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What Guns Did Our Presidents Own and Use?

By: Friedrich Seiltgen

Have you ever wondered what types of firearms our U.S. presidents owned? In honor of Presidents Day, let’s take a look back in history and find out which guns were popular with our former commanders-in-chief:

George Washington
America’s first president was quite the gun collector, and many of his pistols are exhibited at his Mount Vernon home.

Perhaps Washington’s favorite firearms were a pair of flintlock pistols made in France. They were a gift from the Marquis de Lafayette, and Washington treasured these guns. One of Washington’s descendants gifted the pistols to President Andrew Jackson.

Another of Washington’s prize firearm was a gift from Major General Edward Braddock in 1755. It is a .71-cal. Brass English flintlock pistol made by William Gabbitas. Unfortunately, the pistol went missing in 1777 and was never recovered.

Thomas Jefferson
Jefferson wrote extensively on shooting and firearms in general. He enjoyed target shooting as well as hunting. He was a strong proponent of the rights of citizens to bear arms and was the author of the provision in the Virginia Constitution that stated, “No freeman shall ever be debarred the use of arms.”

While stationed in France, Jefferson met with gunmaker Honoré Blanc, who demonstrated methods of mass production of firearms. Eventually, Jefferson got Eli Whitney involved, and Whitney helped develop more mass production of firearms in America.

Andrew ‘Old Hickory’ Jackson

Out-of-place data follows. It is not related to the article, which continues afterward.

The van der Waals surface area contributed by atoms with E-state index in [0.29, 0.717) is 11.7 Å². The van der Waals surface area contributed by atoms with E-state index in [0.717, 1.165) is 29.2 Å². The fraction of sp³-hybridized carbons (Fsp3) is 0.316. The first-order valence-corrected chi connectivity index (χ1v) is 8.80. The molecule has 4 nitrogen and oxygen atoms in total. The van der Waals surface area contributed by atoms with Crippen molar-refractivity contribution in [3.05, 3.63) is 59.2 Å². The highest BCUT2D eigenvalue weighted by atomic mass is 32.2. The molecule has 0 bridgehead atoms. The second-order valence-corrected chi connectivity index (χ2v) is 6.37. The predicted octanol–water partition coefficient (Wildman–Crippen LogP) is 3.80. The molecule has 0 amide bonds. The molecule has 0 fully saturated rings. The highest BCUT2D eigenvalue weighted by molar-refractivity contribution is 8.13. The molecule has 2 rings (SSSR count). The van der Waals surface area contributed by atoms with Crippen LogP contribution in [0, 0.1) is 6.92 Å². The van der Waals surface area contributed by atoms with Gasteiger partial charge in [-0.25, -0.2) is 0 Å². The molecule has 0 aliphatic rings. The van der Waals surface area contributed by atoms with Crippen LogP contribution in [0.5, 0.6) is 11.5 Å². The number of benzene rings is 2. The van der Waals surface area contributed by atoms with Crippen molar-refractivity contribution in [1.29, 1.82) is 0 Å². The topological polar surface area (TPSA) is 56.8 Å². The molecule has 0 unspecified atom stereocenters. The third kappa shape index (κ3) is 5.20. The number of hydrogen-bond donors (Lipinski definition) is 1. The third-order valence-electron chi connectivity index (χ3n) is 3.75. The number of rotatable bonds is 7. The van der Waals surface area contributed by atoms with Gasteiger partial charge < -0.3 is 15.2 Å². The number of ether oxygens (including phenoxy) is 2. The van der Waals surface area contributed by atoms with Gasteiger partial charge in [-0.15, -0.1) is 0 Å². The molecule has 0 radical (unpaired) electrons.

Andrew Jackson had an extensive firearms collection and was an avid shooter.

Jackson allegedly participated in several duels during his lifetime and was the intended victim of the first known presidential assassination attempt. Jackson was leaving the U.S. Capitol, and a House painter by the name of Richard Lawrence lay in wait. Lawrence carried two pistols and fired the first one, which misfired. He then pulled the trigger on the second pistol, with the same result. Apparently, President Jackson wasn’t armed himself, and he definitely wasn’t amused.

Jackson took his cane and proceeded to beat Lawrence about the head and shoulders until the nearby crowd restrained him. One of the crowd members who saved Lawrence from being beaten to death was none other than Tennessee Congressman Davy Crockett! Lawrence was brought to trial at the D.C. City Hall, where he was prosecuted by Francis Scott Key (yes, that Francis Scott Key). Lawrence was found not guilty by reason of insanity.

Depending on which source you believe, Jackson participated in anywhere from five to 100 duels during his lifetime. One of his more famous duels took place in 1806.

Charles Dickinson, a competing horse breeder, called Jackson a coward and cheater and insulted his wife! The duel was arranged, and Dickinson was awarded the first shot, which hit Jackson in the chest. The ball lodged in Jackson's lung, near his heart, and he carried it around for the rest of his life. Jackson covered the wound with his left hand and fired. His first attempt misfired. Jackson cocked his revolver and fired again. According to dueling etiquette, a misfire counts as a shot, but Jackson fired again, striking Dickinson in the chest and killing him!

Martin Van Buren
Van Buren was the vice president under Jackson and was later elected president himself. In 1833, while presiding over the Senate, he carried with him a couple of pistols in case things got ugly.

Ulysses S. Grant
In 1870, President Grant carried a concealed Smith & Wesson Model Number 1 ½ .32 rimfire revolver. The pistol had a tip-up break action, carried five rounds of .32 rimfire, and was ornately engraved with gold inlay and pearl grips.

Grover Cleveland
Grover Cleveland was a rather large man, weighing in at a healthy 360 pounds, so he requested a large shotgun from Colt firearms. Colt obliged with a rare Model 1883 Colt 8-gauge double-barreled shotgun with Damascus Barrels, the only 8-gauge Colt ever produced in this model!

Theodore ‘Bull Moose’ Roosevelt